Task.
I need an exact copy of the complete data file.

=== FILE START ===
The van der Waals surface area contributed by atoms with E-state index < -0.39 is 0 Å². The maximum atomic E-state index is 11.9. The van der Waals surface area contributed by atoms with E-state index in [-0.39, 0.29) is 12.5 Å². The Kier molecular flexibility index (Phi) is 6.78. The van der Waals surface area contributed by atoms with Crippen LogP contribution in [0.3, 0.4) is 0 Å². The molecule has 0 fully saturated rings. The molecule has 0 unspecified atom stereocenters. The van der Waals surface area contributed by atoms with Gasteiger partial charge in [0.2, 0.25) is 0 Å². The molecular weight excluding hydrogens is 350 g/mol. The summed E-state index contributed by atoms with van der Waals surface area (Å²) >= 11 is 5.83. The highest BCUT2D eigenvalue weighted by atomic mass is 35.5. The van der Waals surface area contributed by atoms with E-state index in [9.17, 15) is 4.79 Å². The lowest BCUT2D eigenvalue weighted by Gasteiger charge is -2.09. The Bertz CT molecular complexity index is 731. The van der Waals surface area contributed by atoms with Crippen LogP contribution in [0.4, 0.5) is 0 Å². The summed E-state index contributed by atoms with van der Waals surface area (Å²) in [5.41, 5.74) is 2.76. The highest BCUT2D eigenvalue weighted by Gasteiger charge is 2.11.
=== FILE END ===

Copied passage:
The van der Waals surface area contributed by atoms with E-state index < -0.39 is 0 Å². The maximum atomic E-state index is 11.9. The van der Waals surface area contributed by atoms with E-state index in [-0.39, 0.29) is 12.5 Å². The Kier molecular flexibility index (Phi) is 6.78. The van der Waals surface area contributed by atoms with Crippen LogP contribution in [0.3, 0.4) is 0 Å². The molecule has 0 fully saturated rings. The molecule has 0 unspecified atom stereocenters. The van der Waals surface area contributed by atoms with Gasteiger partial charge in [0.2, 0.25) is 0 Å². The molecular weight excluding hydrogens is 350 g/mol. The summed E-state index contributed by atoms with van der Waals surface area (Å²) >= 11 is 5.83. The highest BCUT2D eigenvalue weighted by atomic mass is 35.5. The van der Waals surface area contributed by atoms with E-state index in [9.17, 15) is 4.79 Å². The lowest BCUT2D eigenvalue weighted by Gasteiger charge is -2.09. The Bertz CT molecular complexity index is 731. The van der Waals surface area contributed by atoms with Crippen LogP contribution in [0.4, 0.5) is 0 Å². The summed E-state index contributed by atoms with van der Waals surface area (Å²) in [5.41, 5.74) is 2.76. The highest BCUT2D eigenvalue weighted by Gasteiger charge is 2.11.